Here’s something to chew over: a new report that claims voice-to-text applications or “apps” don’t help reduce distractive driving behavior – indeed, as with “manual texting,” driver reaction times double if they are communicating with others via voice-to-text while behind the wheel.
That’s one of the conclusions of this study, which was sponsored by the Southwest Region University Transportation Center (SWTUC) and conducted by the Texas A&M Transportation Institute (TTI); a member of the Texas A&M University System.
Based on the performance of 43 participants driving an actual vehicle on a closed course, SWTUC’s researchers discovered that while texting drivers thought they were being more careful when using the voice-to-text method, it turned out that technology didn’t offer “any real safety advantage” over manual texting, noted Christine Yager, a TTI associate transportation researcher who managed the study.
“Drivers felt less safe when they were texting, but felt safer when using a voice-to-text application than when texting manually – even though driving performance suffered equally with both methods,” she explained. “Understanding the distracted driving issue is an evolving process, and this study is but one step in that process. We believe it’s a useful step, and we’re eager to see what other studies may find.”
Other major findings from TTI’s study included:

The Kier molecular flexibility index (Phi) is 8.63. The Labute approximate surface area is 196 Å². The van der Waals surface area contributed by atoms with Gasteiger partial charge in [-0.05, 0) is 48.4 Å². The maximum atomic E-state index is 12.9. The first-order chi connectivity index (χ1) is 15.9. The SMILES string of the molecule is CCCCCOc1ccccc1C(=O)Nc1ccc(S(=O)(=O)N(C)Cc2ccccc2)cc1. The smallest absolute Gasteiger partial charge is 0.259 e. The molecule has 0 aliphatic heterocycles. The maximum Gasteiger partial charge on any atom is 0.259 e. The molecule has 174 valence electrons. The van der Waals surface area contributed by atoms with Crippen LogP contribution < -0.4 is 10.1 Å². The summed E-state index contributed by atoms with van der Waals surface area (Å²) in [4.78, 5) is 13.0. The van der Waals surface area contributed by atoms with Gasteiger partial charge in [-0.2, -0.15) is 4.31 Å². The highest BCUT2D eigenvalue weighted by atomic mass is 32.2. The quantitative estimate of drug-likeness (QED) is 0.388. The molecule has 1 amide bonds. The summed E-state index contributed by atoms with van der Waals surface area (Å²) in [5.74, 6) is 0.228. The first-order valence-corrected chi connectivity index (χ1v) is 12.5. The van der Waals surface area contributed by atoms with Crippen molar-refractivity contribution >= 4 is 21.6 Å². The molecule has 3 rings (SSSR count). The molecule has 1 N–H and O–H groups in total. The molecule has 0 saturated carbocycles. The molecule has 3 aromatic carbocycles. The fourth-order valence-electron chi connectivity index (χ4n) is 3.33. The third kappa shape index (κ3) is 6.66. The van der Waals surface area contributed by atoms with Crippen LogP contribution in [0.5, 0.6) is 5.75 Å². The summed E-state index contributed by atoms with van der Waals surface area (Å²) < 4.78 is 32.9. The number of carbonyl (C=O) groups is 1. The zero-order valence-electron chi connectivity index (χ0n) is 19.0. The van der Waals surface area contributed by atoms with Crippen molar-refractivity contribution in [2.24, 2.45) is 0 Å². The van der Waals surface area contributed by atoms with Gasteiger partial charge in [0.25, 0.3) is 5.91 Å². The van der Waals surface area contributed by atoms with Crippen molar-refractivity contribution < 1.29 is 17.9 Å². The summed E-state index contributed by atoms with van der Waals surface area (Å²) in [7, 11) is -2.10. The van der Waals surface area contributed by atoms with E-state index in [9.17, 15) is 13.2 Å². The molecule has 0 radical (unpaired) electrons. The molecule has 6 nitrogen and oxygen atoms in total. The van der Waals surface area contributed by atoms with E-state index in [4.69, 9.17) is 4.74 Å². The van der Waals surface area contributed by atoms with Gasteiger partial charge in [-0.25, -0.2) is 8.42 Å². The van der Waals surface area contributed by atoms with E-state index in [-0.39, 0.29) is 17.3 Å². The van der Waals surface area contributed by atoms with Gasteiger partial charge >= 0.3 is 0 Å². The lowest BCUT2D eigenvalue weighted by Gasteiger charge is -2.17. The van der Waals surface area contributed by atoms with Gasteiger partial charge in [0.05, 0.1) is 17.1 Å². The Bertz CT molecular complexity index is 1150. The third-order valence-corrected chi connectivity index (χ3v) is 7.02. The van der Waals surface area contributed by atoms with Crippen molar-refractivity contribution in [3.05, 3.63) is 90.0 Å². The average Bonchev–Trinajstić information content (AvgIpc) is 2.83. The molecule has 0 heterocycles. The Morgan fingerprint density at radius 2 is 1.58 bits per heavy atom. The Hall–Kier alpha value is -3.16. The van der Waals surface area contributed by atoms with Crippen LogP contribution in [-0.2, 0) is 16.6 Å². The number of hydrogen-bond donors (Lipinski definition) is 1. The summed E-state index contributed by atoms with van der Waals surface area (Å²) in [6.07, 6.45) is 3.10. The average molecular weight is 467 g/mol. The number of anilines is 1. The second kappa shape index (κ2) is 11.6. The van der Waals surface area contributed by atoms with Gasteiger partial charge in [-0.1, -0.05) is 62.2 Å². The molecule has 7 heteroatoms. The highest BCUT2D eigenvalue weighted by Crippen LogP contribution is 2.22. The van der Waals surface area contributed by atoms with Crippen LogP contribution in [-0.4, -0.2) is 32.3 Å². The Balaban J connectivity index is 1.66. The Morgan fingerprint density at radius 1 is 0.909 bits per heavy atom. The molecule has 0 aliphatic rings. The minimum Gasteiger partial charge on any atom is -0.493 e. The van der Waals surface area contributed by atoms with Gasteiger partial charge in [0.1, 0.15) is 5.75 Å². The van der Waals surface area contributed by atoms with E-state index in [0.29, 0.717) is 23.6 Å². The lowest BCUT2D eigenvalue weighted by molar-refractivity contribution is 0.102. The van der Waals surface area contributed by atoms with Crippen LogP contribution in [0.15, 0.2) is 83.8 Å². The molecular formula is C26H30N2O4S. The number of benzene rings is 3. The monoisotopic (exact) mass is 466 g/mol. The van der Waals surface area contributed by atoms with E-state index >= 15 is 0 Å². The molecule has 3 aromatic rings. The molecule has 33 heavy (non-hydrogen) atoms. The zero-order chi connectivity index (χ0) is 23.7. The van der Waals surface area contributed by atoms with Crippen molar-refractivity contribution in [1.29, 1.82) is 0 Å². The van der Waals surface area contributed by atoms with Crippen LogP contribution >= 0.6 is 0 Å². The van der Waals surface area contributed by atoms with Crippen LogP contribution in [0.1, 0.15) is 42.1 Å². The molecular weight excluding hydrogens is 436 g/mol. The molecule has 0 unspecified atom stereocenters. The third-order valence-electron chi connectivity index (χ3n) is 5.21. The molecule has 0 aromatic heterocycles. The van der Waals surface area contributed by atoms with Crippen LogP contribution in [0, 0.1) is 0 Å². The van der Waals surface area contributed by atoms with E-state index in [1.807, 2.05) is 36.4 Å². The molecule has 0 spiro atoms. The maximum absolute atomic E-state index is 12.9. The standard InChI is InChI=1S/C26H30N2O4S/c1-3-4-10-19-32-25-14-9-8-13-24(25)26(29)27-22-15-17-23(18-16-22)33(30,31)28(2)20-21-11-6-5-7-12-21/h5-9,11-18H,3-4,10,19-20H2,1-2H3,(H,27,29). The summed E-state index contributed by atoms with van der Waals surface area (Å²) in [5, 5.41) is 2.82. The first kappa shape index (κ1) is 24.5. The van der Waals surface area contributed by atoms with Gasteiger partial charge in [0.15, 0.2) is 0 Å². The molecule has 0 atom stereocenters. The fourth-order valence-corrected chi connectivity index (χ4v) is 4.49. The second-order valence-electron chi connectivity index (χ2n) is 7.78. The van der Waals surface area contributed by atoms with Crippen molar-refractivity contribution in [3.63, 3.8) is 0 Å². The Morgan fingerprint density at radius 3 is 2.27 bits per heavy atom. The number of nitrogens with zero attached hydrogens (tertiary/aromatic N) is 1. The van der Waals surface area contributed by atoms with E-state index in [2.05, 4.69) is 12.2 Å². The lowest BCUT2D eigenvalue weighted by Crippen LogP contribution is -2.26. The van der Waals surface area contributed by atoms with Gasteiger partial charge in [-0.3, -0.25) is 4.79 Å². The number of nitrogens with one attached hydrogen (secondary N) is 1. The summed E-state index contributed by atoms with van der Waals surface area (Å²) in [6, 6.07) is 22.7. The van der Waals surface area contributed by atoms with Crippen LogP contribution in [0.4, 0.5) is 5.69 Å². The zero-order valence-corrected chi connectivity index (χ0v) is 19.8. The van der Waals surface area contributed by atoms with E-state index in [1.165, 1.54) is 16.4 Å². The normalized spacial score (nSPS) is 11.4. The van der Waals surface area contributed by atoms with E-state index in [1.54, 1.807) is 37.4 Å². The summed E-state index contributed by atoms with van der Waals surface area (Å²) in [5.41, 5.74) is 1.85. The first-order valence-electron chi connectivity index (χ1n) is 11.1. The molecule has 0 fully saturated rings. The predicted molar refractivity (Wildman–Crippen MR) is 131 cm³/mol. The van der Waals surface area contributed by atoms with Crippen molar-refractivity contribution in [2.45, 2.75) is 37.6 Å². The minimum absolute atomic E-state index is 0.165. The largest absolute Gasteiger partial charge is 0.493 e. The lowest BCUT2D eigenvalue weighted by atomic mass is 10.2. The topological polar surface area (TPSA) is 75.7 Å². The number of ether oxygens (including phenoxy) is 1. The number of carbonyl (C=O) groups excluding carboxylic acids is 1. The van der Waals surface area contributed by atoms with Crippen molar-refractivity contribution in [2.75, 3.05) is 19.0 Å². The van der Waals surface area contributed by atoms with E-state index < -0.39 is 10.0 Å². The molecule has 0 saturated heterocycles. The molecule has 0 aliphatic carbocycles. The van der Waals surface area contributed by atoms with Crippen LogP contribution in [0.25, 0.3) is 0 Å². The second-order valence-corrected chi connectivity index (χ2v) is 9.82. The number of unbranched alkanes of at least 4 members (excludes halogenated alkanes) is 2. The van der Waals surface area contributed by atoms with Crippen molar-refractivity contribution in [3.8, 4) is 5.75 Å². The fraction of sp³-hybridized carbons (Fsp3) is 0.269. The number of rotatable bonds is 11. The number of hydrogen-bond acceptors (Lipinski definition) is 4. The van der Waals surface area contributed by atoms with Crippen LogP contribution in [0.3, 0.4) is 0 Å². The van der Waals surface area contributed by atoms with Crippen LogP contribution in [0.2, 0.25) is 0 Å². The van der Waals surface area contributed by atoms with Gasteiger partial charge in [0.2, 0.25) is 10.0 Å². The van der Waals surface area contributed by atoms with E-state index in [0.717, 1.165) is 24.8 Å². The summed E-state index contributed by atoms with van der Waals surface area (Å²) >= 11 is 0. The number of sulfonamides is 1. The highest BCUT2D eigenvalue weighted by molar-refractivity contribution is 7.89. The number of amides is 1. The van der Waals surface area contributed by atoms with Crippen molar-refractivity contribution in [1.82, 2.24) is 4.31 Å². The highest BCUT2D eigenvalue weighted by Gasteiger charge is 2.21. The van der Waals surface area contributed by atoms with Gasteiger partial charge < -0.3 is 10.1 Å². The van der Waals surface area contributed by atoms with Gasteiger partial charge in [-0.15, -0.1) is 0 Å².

- Driver response times were significantly delayed no matter which texting method was used.
- In each case, drivers took about twice as long to react as they did when they weren’t texting.
- With slower reaction times, drivers are less able to take action in response to sudden roadway hazards, such as a swerving vehicle or a pedestrian in the street.
- The amount of time that drivers spent looking at the roadway ahead was significantly less when they were texting, no matter which texting method was used.
- For most tasks, manual texting required slightly less time than the voice-to-text method, but driver performance was roughly the same with both.
TTI noted that this particulsr study involved drivers first navigating a roadway course without any use of cell phones, followed by three more circuits while performing a series of “texting” exercises as they operated their vehicle – once using each of two voice-to-text applications (Siri for the iPhone and Vlingo for Android) and once texting manually.
TTI said its researchers then measured the time it took each driver to complete the tasks, and also noted how long it took for the drivers to respond to a light which came on at random intervals during the driving exercise.
Yager also pointed out that TTI is currently conducted another study examining the motivations and attitudes of distracted drivers, with the results from the focus groups and a 3,000-driver survey expected in late summer that will include a look at which demographic groups are most affected by the distracted driving issue.
Needless to say, the results of TTI’s work means many drivers – truckers included – may need to re-think their behind-the-wheel communication methods.